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Bioavailability

What Is Bioavailability?

Bioavailability refers to the percentage of any substance that reaches its biological destination. 

A product that’s highly bioavailable, for example, will reach the areas it’s supposed to mostly intact. Any product whose bioavailability is above 20% is actually doing pretty well — for example, CBD’s oral bioavailability is often 13-19%. 

How Bioavailability Works

A product’s bioavailability also differs depending on how you take it. When it comes to skincare, topical skincare products tend to have a higher bioavailability than their oral counterparts. If you want to directly improve your skin’s health, consider directly applying products to your skin! Intuitive enough, right?

Let’s look at a few practical examples. Vitamin C is an antioxidant with numerous skin benefits, but for best results, you’ll want to apply a form of vitamin C called L-ascorbic acid directly to your skin. The same concept is seen with the skin-boosting B vitamin niacinamide — its regenerative properties are best accessed when applied directly. 

Other factors that can influence bioavailability include a substance’s molecular structure, molecular mass, and even their electrical charge. In general, smaller molecules are better absorbed than larger ones. 

While topical application is the most effective type of application, supplements can play a critical role to a well-rounded and holistic approach to skincare. One study found that oral collagen supplementation “improve[d] skin hydration, elasticity, roughness, and density.”

The Different Types of Biovailability

Here’s some good news: premium skincare products come with bioavailability-boosters built-in. 

Terpene-rich essential oils are among the best natural permeability enhancers — that’s because most terpenes have an exceptionally low molecular mass that allows them to deeply saturate the skin. Skincare products that are micro- or nano-emulsified work through a similar mechanism.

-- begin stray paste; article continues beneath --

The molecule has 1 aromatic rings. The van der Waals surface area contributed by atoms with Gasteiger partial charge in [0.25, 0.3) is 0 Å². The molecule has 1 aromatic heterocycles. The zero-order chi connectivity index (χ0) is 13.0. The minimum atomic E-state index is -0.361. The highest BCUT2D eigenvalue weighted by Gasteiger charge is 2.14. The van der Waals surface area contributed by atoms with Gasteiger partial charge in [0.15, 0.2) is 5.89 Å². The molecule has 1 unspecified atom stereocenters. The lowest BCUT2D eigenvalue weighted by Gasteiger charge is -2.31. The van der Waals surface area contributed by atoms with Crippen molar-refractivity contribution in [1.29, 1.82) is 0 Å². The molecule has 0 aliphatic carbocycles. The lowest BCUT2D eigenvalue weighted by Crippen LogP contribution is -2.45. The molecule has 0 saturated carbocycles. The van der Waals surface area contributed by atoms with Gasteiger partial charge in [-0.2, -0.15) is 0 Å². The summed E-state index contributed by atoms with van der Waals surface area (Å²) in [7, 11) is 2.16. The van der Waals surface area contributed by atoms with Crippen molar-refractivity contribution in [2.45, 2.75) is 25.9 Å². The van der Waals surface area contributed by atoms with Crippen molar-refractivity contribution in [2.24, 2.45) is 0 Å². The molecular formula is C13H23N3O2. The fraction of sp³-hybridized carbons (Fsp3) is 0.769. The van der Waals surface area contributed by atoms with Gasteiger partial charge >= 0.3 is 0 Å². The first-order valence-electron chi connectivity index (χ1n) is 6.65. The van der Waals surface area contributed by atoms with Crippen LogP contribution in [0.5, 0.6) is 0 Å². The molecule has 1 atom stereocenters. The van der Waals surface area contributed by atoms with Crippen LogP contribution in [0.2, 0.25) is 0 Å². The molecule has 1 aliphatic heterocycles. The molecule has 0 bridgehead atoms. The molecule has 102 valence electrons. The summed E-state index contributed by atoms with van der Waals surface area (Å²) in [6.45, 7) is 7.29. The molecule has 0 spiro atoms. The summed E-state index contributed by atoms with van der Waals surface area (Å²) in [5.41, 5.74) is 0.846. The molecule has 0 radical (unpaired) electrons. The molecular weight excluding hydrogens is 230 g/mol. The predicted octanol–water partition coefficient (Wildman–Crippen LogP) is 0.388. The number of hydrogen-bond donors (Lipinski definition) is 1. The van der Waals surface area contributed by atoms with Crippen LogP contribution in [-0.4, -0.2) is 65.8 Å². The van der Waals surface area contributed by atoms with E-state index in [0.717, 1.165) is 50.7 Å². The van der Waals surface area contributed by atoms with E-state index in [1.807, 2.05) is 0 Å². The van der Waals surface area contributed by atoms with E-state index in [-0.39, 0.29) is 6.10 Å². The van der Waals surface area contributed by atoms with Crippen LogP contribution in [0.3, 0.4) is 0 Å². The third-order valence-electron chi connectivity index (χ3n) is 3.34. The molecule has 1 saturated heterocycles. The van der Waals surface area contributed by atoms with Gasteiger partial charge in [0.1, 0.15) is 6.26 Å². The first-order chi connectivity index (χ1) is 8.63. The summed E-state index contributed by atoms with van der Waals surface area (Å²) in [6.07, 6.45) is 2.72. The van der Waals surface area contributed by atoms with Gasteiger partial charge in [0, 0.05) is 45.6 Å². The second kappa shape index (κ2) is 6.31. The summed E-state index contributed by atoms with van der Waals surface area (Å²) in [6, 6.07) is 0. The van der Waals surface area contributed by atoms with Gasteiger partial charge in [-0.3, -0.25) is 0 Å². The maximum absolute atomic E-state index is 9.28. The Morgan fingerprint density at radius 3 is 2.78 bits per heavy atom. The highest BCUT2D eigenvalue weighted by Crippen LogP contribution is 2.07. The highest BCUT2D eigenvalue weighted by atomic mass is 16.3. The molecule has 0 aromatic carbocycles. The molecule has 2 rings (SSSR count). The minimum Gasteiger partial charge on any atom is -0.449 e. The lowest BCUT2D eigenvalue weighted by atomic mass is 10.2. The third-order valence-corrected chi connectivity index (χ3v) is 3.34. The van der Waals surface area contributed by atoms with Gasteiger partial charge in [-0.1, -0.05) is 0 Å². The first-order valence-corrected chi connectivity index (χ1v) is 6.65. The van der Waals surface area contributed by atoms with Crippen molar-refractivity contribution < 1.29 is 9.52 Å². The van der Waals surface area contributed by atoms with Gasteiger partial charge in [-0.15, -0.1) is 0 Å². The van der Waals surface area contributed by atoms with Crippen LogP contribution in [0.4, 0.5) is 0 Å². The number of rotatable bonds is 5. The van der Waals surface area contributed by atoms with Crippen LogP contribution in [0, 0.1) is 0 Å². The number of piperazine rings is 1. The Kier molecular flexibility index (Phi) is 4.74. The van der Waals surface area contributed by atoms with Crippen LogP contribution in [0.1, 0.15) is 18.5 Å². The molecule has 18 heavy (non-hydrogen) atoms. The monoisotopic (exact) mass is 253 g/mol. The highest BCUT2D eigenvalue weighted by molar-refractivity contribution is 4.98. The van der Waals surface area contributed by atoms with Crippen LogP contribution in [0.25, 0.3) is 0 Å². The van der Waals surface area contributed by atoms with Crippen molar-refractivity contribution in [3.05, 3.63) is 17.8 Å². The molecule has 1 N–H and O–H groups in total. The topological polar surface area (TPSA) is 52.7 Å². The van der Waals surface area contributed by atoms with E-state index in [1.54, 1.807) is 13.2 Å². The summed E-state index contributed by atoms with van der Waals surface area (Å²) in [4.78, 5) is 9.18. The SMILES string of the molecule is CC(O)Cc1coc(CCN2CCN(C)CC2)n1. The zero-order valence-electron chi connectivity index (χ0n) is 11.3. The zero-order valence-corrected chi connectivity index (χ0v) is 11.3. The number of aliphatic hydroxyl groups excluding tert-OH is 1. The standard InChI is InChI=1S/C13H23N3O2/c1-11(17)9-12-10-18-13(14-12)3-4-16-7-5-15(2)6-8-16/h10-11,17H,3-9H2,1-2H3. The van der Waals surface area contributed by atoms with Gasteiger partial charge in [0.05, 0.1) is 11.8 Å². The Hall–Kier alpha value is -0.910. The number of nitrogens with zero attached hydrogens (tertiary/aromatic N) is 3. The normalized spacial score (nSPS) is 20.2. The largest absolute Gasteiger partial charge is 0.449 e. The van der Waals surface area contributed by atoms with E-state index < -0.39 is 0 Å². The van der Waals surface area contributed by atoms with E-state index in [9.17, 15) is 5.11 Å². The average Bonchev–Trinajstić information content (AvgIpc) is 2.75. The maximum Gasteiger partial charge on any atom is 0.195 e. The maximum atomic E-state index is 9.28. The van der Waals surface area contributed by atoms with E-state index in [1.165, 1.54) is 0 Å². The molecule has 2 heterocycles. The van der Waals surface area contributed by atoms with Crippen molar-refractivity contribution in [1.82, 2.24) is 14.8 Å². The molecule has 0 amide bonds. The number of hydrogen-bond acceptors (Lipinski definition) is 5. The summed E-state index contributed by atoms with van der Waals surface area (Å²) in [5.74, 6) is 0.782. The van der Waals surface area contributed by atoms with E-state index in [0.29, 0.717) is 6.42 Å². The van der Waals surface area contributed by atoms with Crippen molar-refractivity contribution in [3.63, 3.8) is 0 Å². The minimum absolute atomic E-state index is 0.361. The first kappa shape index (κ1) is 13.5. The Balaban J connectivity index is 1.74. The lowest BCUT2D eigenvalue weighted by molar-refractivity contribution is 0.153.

Other permeability enhancers include solvents, phospholipids, occlusives, and exfoliants. Physical exfoliants (think sugar scrubs) can boost your skincare product’s bioavailability, too! Some people go so far as to derma-roll their product of choice into their skin, which allows it to make it through the stratum corneum (the skin’s top layer). 

And there’s one more way to boost bioavailability that deserves a mention: toning. Toning your skin improves its permeability and allows moisturizers to sink in more deeply than they would otherwise.

CBD’s Topical Bioavailability

CBD’s topical bioavailability is surprisingly low — the CBD you put on your skin doesn’t really make it into your bloodstream, and it certainly doesn’t have any effect on your brain. 

But that doesn’t mean topical CBD isn’t effective. CBD salves and other topicals still have plenty of health benefits, and that’s because they activate specialized endocannabinoid receptors located within the skin itself. 

And when these receptors are activated, all sorts of good things begin to happen: inflammation is minimized, pain levels go down, oil production is normalized, et cetera. For a more in-depth look at the endocannabinoid system’s role in skin health, check out this excellent presentation from Phytecs

To sum things up, CBD’s topical bioavailability honestly isn’t anything to get excited about. But CBD’s role within a healthy skincare routine most definitely is.